This past April, a team of ecosystem management practitioners came together in Nairobi, Kenya. Their mission? To put the Ecosystem Management of Productive Landscapes project on the map.
Demand for food, energy, and fiber is projected to increase 40-60%, a strain on industry and agriculture that will also be exacerbated by stresses from climate change. Considering the future of production in these sectors, it is important to overcome sectoral barriers that inhibit the management of ecosystem functionality. The Ecosystem Management of Productive Landscapes (EMPL) project seeks to address these challenges by encouraging global collaboration on landscape-scale initiatives that promote sustainable production. In the most recent meeting, practitioners hailed from all corners of the United Nations Environment Programme (UNEP) network to provide support to countries that are working on establishing healthy ecosystems.
Paving the path for Landscape Approaches around the world
This project can lead the way in creating a new road map for integration of efforts both within UNEP and at the national level in member countries. Other complementary benefits of EMPL includes better sharing of information and a deeper emphasis on the need for new and broader “cross-sectoral” partnerships that allow for landscape-scale projects to take footing.
The Ecosystem Management of Productive Landscapes project seeks to develop and promote the Landscape Approach to increase the sustainability of production and improve water, energy, and food security. The plan is to use ecosystem management to complete these goals, a process that will translate into: the enhancement of the knowledge base underpinning landscape approaches, the development of methodologies and tools, and the provision technical support for inter-sectoral policy frameworks. The EMPL project will build capacity among decision-makers and other stakeholders to understand trade-offs, identify synergies and choices to be made in designing more sustainable food production and water-energy management systems, and strengthen the ecological basis of production.
Approaching landscapes, one step at a time
The meeting was characterized by UNEP representatives from eight distinct technical units and collaborating centers from three divisions and four regional offices. This team took initial steps to set-up the internal project reporting and “Knowledge Management” structure to explore ways of integrating knowledge developed from GEF portfolio projects. As a result, a knowledge database of landscape approaches in several GEF projects is now under development, a tool which will significantly help build capacity and understanding of Landscape-level approaches at the UN. Furthermore, this effort emphasized the ecosystem dimension of the Water-Energy-Food Nexus and encouraged sustainable production through landscape approaches in Africa, Asia Pacific, and Latin America. The workshop provided an ideal opportunity for the team to share their experiences, knowledge products, tools, and best practices that are being developed in many parts of the UNEP house, each focusing on various elements of the landscape approach covered by the EMPL project.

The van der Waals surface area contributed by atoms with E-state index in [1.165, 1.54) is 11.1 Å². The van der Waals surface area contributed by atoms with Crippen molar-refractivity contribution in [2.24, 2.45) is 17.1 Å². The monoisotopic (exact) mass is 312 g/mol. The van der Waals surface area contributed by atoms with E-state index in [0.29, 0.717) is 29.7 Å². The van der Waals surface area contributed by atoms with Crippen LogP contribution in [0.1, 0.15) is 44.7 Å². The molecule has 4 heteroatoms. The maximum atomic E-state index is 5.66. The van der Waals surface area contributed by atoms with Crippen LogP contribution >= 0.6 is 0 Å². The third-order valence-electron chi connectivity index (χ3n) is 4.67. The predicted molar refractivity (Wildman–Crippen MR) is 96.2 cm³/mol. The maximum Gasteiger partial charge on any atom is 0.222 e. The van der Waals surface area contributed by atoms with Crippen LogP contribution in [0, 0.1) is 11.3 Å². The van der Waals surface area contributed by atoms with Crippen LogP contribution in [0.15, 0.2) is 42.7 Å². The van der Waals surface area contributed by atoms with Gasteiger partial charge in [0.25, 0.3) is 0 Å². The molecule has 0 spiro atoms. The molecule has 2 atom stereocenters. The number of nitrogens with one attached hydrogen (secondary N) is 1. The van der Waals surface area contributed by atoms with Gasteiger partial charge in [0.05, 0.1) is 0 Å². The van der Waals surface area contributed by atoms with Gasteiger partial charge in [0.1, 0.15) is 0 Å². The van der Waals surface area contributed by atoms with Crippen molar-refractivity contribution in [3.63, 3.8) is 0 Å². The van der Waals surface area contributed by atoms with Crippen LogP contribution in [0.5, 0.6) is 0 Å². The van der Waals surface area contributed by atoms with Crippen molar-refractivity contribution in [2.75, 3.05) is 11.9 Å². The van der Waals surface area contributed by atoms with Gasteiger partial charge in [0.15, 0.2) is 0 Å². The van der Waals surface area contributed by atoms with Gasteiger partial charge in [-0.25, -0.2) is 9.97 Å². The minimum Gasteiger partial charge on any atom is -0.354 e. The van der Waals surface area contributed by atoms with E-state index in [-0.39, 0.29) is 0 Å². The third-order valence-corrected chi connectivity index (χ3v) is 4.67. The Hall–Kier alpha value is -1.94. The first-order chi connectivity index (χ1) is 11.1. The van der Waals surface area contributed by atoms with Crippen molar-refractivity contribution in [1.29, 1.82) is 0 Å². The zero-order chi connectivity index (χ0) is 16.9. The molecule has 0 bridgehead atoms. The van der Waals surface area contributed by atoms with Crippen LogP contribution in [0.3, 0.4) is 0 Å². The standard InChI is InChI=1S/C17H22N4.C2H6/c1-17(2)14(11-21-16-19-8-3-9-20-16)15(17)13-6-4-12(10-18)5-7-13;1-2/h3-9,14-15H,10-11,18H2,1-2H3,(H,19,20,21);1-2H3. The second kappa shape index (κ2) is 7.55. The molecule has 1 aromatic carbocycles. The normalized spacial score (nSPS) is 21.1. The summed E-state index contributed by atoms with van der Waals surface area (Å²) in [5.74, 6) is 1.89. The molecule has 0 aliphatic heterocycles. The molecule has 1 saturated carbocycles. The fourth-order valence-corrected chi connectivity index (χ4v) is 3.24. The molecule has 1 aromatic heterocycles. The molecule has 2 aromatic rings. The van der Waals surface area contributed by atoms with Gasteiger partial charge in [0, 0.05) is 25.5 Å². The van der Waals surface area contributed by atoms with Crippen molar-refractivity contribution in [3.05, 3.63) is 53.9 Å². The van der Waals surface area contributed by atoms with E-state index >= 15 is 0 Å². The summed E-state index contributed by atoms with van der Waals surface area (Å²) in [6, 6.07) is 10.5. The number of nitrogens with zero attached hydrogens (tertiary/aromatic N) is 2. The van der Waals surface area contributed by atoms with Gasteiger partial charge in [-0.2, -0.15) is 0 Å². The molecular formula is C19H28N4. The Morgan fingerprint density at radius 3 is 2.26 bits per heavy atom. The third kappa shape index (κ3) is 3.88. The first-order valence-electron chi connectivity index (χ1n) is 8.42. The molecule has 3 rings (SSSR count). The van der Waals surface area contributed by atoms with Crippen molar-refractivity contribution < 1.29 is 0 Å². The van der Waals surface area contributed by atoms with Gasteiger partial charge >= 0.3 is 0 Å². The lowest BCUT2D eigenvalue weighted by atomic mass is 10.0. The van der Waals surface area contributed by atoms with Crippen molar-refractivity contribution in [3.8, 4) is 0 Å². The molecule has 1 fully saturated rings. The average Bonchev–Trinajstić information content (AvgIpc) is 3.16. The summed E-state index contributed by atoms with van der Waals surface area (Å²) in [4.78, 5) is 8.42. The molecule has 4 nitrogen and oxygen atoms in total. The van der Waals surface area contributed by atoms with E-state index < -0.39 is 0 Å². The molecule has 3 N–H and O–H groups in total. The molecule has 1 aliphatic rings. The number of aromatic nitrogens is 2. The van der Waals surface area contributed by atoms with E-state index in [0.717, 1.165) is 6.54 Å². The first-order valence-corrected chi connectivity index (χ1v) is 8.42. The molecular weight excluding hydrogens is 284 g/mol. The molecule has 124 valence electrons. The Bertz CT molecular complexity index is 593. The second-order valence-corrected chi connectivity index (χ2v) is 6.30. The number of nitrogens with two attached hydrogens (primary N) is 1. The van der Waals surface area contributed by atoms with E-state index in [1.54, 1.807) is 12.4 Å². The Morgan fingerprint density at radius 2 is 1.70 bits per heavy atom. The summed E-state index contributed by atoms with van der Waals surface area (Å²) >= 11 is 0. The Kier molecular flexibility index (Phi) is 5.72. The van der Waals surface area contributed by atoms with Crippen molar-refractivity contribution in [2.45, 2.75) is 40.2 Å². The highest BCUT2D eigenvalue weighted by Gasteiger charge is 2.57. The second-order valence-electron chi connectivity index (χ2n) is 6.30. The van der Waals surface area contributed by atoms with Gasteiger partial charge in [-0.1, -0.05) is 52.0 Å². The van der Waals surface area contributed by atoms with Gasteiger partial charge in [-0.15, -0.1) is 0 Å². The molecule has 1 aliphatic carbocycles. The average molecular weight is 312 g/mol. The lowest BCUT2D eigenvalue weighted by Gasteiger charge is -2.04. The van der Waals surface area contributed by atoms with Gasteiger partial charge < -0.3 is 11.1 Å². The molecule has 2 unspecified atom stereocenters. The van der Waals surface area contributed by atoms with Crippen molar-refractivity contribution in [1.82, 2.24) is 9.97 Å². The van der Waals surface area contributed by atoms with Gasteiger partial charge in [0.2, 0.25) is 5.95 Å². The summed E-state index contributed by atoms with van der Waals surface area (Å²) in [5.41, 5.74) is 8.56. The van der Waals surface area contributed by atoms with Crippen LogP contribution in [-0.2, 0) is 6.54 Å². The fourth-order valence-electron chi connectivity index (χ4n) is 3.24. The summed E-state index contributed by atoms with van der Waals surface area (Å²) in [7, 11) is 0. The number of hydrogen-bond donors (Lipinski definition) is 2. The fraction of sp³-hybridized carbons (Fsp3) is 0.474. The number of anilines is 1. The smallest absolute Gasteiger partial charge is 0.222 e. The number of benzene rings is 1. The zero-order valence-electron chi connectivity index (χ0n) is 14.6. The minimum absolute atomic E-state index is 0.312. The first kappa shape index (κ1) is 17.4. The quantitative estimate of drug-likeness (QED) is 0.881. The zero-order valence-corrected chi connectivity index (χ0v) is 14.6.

This Ecosystem Management of Productive Landscapes can lead the way in creating a new road map for integration of efforts both within UNEP and at the national level in UNEP member countries.
The team came up with ideas on possible themes, emerging tools, and new streams of work that UNEP could showcase at the upcoming Global Landscape Forum (GLF), set to take place in Paris on December 6-7th, 2015. GLF is a recurring event organized by CIFOR that unites interested parties from all around the world to encourage the uptake of the Landscape Approach through collaborative discussions and presentations of recent research. Discussion of some long-term goals for the EMPL project was also a highlight of the meeting. One such debate was on the possibility of helping member countries craft and support a UNEA decision in 2016. The prospective exercise would help members to better understand and implement the landscape approach. Agreement was reached on using the Landscape Approach term explicitly in a decision application, emphasizing linkages with the Aichi targets and supporting the integration of SDGs, as well as how the project should take stock of these critical entry points.
Taking strides in a greener direction…
We hope this revolutionary project will help mainstream landscape-level development interventions. These steps would build up to integrating sound management of ecosystems with sustainable production of food, fiber, and other outputs while ensuring socio-economic development aspects are addressed.
About the author:
Nauman Haque is a Professional Officer for the Terrestrial Ecosystems Management division of the United Nations Environment Programme. Nauman serves as the primary contact for communications on the Ecosystems Management for Productive Landscapes project. For more information about the project: firstname.lastname@example.org.